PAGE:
At the far edge of the Rose’s pool that preserves the remains of the original theatre, perches the temple of Diana. Blue and purple lighting reflects in the pool; waves are heard lapping at the shore. This is Iphigenia’s world where she serves as a priestess to the goddess on the island of Tauris, ruled by King Thoas. He loves Iphigenia and respects her wishes, but wants to kill the foreigners who turned up on the coast. She wants to not only save them, but escape with them.

Using rich, imagery-laden language, Goethe has adapted Euripides original tragedy, translated into English by Roy Pascal. The austere, Mediterranean set and rich sound design made this production a soothing but rich sensorial feast that compliments Goethe’s text. Unfortunately, unconnected performances and unvarying delivery from some of the cast who seem to focus more on the sound of their own voices rather than communicating their intentions makes a sleep-inducing affair.

The best work comes from Ben Hale as Iphigenia’s brother Orestes and his lifelong “friend” Pylades (Andrew Strafford-Baker). They contribute vibrant performances and excellent chemistry, a welcome respite from the indulgence presented to the audience prior to their entrance. Pylades’ comforting of Orestes as he is tortured by the furies for murdering his mother is the stuff fanfic is made of, it’s that homoerotic and genuinely lovely. Even though their behaviour is rather laddish (they came to Tauris to steal Diana’s statue from her temple), they are charming, passionate and a joy to watch. Their eventual clash with James Barnes’ Thoas is inevitable, but well contrast against Thoas’ steely reserve.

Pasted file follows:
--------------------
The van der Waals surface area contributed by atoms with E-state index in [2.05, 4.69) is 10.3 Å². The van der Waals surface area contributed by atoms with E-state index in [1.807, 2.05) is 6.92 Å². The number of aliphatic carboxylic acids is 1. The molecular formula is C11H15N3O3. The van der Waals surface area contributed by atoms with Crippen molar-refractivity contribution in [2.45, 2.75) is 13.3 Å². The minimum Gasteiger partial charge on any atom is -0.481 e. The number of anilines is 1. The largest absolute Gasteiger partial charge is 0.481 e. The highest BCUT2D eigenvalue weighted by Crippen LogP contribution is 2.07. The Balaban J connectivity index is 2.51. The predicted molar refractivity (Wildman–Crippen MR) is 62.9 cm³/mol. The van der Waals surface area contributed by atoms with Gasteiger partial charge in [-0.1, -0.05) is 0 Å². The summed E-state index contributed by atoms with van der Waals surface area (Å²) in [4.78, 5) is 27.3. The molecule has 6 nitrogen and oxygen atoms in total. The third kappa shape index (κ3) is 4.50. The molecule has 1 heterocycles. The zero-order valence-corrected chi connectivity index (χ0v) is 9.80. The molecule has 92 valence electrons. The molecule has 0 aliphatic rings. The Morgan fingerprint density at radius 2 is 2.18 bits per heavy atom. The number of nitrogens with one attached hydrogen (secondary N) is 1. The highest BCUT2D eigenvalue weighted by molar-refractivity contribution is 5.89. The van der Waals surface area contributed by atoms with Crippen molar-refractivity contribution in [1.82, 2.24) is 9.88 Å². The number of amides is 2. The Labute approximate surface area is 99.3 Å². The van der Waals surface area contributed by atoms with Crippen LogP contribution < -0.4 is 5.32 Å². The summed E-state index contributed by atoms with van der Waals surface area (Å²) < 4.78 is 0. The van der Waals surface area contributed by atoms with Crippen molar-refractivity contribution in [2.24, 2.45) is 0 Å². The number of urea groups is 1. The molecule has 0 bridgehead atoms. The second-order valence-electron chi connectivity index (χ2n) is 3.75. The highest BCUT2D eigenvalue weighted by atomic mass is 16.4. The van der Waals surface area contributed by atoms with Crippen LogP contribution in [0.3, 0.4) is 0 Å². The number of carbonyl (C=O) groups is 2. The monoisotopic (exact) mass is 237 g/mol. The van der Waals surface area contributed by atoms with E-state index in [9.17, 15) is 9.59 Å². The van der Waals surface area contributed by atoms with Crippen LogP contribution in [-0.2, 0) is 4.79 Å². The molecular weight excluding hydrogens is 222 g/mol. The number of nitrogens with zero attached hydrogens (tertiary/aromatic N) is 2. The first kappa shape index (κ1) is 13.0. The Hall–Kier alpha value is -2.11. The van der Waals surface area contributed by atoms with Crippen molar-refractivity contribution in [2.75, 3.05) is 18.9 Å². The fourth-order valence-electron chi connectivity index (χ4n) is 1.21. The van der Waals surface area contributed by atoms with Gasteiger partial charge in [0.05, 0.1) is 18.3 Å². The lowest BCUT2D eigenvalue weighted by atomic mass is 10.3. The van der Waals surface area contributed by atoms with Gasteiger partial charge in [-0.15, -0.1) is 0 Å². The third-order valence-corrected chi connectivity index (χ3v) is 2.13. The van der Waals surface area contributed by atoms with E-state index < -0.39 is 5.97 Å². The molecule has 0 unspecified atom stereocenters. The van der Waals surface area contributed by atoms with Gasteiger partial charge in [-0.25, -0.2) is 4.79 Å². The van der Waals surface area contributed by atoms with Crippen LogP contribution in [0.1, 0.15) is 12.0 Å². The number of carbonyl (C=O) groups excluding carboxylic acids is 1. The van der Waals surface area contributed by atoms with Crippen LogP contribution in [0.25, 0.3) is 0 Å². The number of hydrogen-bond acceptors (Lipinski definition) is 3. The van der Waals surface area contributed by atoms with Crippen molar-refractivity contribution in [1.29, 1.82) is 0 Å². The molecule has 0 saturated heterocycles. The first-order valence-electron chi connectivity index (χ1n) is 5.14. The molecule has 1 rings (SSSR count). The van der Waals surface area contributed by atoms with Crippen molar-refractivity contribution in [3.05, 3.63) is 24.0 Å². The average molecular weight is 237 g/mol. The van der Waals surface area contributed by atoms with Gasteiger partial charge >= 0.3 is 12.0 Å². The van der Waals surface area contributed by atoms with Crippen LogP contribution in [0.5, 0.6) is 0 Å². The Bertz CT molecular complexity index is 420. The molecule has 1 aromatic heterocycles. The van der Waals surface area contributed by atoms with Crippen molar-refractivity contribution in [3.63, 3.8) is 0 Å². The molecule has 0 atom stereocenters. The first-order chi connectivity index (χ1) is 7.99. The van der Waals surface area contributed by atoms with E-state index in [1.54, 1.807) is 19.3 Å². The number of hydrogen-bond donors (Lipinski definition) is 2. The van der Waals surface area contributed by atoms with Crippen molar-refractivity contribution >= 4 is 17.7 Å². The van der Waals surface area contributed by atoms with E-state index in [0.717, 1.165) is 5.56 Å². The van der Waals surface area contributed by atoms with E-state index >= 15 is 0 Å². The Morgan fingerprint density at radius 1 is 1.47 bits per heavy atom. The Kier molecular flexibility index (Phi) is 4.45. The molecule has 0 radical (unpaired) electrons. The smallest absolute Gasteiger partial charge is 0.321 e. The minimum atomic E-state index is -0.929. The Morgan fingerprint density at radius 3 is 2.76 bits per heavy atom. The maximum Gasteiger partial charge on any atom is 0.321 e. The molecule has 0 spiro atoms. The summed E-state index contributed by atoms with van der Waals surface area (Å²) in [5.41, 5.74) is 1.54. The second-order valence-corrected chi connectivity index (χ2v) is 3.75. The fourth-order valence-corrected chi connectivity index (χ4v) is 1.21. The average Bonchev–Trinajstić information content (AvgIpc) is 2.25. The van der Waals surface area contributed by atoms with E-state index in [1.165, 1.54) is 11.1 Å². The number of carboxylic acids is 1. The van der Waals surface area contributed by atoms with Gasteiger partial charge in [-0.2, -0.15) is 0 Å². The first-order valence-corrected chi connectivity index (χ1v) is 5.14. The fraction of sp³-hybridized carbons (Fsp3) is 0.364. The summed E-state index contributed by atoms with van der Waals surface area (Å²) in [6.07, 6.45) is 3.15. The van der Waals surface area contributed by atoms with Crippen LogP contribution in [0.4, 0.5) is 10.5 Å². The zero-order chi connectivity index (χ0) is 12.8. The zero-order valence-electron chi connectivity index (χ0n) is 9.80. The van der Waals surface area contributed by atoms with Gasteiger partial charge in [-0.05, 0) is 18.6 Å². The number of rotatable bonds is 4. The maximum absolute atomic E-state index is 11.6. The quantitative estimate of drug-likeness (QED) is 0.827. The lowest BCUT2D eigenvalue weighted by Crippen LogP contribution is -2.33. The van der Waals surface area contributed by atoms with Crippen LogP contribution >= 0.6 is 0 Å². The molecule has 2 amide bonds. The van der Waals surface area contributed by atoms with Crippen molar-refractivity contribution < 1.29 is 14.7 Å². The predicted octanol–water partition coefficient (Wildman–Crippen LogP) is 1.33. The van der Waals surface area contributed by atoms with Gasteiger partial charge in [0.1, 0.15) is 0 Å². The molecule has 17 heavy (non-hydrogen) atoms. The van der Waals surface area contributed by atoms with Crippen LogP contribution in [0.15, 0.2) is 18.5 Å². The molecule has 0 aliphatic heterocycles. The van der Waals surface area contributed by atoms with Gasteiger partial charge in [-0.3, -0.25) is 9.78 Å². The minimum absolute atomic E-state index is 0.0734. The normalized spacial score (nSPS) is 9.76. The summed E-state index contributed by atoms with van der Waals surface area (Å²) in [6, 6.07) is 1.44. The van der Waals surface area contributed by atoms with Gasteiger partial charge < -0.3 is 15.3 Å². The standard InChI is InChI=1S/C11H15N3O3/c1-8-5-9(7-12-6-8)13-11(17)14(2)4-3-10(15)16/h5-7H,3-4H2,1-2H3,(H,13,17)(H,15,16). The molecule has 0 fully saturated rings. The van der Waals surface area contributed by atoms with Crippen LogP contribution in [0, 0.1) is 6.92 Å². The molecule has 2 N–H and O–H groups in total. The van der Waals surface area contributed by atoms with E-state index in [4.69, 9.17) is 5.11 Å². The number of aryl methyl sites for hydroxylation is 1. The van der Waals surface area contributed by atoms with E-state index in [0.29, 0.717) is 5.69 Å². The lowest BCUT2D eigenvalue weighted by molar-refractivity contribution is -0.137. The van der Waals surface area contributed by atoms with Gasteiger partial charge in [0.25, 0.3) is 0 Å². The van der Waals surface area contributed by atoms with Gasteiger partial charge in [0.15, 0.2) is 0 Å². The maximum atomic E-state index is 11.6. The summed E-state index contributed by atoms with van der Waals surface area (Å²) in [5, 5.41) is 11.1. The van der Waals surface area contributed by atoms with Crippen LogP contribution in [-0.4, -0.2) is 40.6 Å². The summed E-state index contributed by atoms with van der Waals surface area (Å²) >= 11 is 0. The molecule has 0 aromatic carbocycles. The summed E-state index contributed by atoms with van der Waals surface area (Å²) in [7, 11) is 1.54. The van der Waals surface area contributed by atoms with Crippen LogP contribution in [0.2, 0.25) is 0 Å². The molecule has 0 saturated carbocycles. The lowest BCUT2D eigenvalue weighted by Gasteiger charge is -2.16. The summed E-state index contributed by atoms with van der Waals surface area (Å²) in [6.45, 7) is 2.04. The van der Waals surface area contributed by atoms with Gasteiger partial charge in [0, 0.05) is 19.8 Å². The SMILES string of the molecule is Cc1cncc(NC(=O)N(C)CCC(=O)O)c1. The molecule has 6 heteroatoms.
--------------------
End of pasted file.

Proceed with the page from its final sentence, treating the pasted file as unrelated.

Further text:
Title role Iphigenia (Suzanne Marie) is a complex character and could even be considered feminist despite the play premiering in 1779. Her reunion with her brother is underplayed, but her longing for her homeland is clear. She eventually uses her manipulation and womanly charms to talk down Thoas from attacking her brother and Pylades, but none of the character’s power comes across in the delivery that hasn’t altered from her opening speech. Marie shows obvious pleasure at speaking Goethe’s words but gives equal weight to most of them, causing much of meaning to be lost. Her pace could have done with being kicked up a few notches in more urgent situations, but her grief for her family was touching.

The staging was an excellent balance of the foreground and the rear of the archaeological site. It was used enough to not be ignored, but not so much that action was lost. The set and lighting from Diana’s temple along the back wall created plenty of atmosphere, even as a backdrop when the action was on the stage. Director Pamela Schermann worked well with designers Gillian Steventon and Petr Vocka to create such an evocative atmosphere. Sound design by Philip Matejtschuk really ties the rest of the design elements together. The constant waves remind on we are by the sea and perfectly suits the large pool that dominates the Rose. A cinematic soundtrack emphasises moments of conflict or suspense, ending in the start of a storm as Thoas relents. The only design letdown is the costumes. They attempt to replicate Greek tunics and robes, but they are obviously altered t-shirts held in with women’s belts and the footwear is painfully modern. Iphigenia’s flowing gown is beautiful though, and suitable to a temple priestess.